How to Plan a Vegetable Garden: Design Your Best Garden Layout

A well-planned vegetable garden is a productive vegetable garden so it’s well worth spending time working out what you’ll plant where and when to schedule everything for garden success. Good garden planning involves answering these key questions: How many plants can I grow in the space that I have? One of the most common mistakes gardeners make is trying to cram too many crops into their gardens, which results in overcrowding and poor harvests as the plants get bigger and compete for water and nutrients. What is the best layout for my plants? Many gardeners draw out their gardens, if only a rough sketch, to work out what space they have and to help them select the plants they can grow.

Usually it is necessary to rearrange the plants on a plan until the perfect layout is achieved. Make sure that you consider the size of plants when they’re fully grown, for example sprawling squash should be at the edge of vegetable beds so they don’t smother other crops, and leafy crops like lettuce can benefit from the shade cast by taller plants. Sweet corn however should always be grown in blocks rather than a single row so that they can wind-pollinate properly.

What needs ordering? Carefully planning seed and garden supply orders is essential so you can get growing as soon as the weather is right. When should I plant? For the best results, some crops such as tomatoes, peppers and onions are often started under cover or indoors several weeks before the last frost. Other crops such as beans and squash can’t be sown until outside temperatures are reliably warm. That’s why it’s important to draw up a schedule of the best times for planting each crop in your local area.

What might go wrong? Throughout this process it’s important to consider what might cause problems, for example big blocks of single crops can easily be attacked by pests such as aphids unless you mix in companion planting flowers to attract beneficial predator insects, or a sudden hot spell might damage young, tender plants unless you have planned adequate irrigation or shade. All this planning can be done by hand, however, using pen and paper can take time, especially if you’re growing lots of plants or have a large garden. And if you don’t yet have the experience of someone who’s been growing for years it can be tricky to keep on top of what needs planting and when.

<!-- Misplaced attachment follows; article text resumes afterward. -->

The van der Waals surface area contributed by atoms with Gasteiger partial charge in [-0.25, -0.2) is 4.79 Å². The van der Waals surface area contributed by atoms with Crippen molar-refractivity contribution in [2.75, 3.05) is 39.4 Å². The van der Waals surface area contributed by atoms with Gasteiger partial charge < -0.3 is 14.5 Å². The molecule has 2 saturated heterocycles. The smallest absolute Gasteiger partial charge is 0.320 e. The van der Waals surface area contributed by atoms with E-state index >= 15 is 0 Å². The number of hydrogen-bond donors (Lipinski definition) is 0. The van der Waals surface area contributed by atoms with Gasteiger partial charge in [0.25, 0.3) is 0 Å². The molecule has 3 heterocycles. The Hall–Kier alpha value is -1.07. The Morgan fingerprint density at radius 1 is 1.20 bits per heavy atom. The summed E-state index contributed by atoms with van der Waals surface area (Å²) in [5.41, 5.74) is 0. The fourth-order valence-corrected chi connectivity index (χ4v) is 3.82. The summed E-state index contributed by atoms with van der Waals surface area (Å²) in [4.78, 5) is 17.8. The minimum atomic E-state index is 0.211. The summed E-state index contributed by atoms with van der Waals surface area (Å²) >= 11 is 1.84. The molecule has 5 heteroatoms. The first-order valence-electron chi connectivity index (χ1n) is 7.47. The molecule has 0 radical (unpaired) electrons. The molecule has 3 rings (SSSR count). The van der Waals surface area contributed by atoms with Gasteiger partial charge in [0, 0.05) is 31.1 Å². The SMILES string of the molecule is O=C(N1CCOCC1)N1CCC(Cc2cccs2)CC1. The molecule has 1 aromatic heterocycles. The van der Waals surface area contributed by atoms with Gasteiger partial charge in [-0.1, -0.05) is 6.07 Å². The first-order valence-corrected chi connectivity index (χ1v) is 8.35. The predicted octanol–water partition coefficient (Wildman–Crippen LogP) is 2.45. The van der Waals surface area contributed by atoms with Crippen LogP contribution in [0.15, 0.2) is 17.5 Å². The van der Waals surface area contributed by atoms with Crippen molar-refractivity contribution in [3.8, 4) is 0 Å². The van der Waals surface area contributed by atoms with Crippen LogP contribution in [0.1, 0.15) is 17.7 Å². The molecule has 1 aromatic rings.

Ir becomes increasingly complicated the more plants you grow, particularly if you’re keeping track of several years of crop rotations (moving plants each year to reduce the likelihood of pests and plant diseases). There are several advantages to using software such as our online Garden Planner or the associated mobile apps when planning your vegetable garden. The Garden Planner has been designed to solve many of the headaches of traditional methods by helping you to produce the perfect plan of what you’ll grow where and when. The first step is to draw out or add all of the key items that you have in your garden, and you can move them around until you’ve created the perfect layout. You can plan open plots and use traditional row planting directly into the ground, or perhaps you use raised beds in your garden arranged in interesting patterns. There are lots of ready-design garden objects which you can add to your plans, such as ponds, paths, fences and compost bins.

Many of them, such as raised beds, glasshouses and sheds can be adjusted to fit your space. For odd-shaped gardens, you can mark boundaries with lines or fences which can be curved if necessary. If you’re a fan of Square Foot Gardening, the Garden Planner has an SFG mode. Turning this on switches to the correct spacing for a square foot garden. When choosing your plants in this mode, the Garden Planner will calculate how many you can fit into each square foot, and will indicate this in the top left.